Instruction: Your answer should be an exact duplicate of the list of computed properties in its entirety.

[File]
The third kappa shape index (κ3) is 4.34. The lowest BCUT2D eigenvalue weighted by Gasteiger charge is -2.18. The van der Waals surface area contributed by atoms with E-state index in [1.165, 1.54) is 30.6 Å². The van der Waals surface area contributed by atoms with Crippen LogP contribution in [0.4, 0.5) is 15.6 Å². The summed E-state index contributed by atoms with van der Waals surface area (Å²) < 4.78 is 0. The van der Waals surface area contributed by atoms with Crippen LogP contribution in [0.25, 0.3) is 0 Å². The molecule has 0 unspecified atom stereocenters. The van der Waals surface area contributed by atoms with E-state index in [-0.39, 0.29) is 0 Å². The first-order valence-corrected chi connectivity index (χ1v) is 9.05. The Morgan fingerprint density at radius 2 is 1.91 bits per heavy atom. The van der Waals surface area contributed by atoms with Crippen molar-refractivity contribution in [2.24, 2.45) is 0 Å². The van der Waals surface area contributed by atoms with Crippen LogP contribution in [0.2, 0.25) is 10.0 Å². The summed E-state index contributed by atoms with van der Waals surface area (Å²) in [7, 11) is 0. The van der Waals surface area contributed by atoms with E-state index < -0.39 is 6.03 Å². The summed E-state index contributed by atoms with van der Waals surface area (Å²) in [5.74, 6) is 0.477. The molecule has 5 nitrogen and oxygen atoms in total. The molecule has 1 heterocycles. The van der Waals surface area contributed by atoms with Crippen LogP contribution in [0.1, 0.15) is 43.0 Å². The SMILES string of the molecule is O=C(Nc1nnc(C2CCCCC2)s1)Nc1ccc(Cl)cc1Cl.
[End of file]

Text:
The third kappa shape index (κ3) is 4.34. The lowest BCUT2D eigenvalue weighted by Gasteiger charge is -2.18. The van der Waals surface area contributed by atoms with E-state index in [1.165, 1.54) is 30.6 Å². The van der Waals surface area contributed by atoms with Crippen LogP contribution in [0.4, 0.5) is 15.6 Å². The summed E-state index contributed by atoms with van der Waals surface area (Å²) < 4.78 is 0. The van der Waals surface area contributed by atoms with Crippen LogP contribution in [0.25, 0.3) is 0 Å². The molecule has 0 unspecified atom stereocenters. The van der Waals surface area contributed by atoms with E-state index in [-0.39, 0.29) is 0 Å². The first-order valence-corrected chi connectivity index (χ1v) is 9.05. The Morgan fingerprint density at radius 2 is 1.91 bits per heavy atom. The van der Waals surface area contributed by atoms with Crippen molar-refractivity contribution in [2.24, 2.45) is 0 Å². The van der Waals surface area contributed by atoms with Crippen LogP contribution in [0.2, 0.25) is 10.0 Å². The summed E-state index contributed by atoms with van der Waals surface area (Å²) in [7, 11) is 0. The van der Waals surface area contributed by atoms with E-state index < -0.39 is 6.03 Å². The summed E-state index contributed by atoms with van der Waals surface area (Å²) in [5.74, 6) is 0.477. The molecule has 5 nitrogen and oxygen atoms in total. The molecule has 1 heterocycles. The van der Waals surface area contributed by atoms with Crippen LogP contribution in [0.1, 0.15) is 43.0 Å². The SMILES string of the molecule is O=C(Nc1nnc(C2CCCCC2)s1)Nc1ccc(Cl)cc1Cl.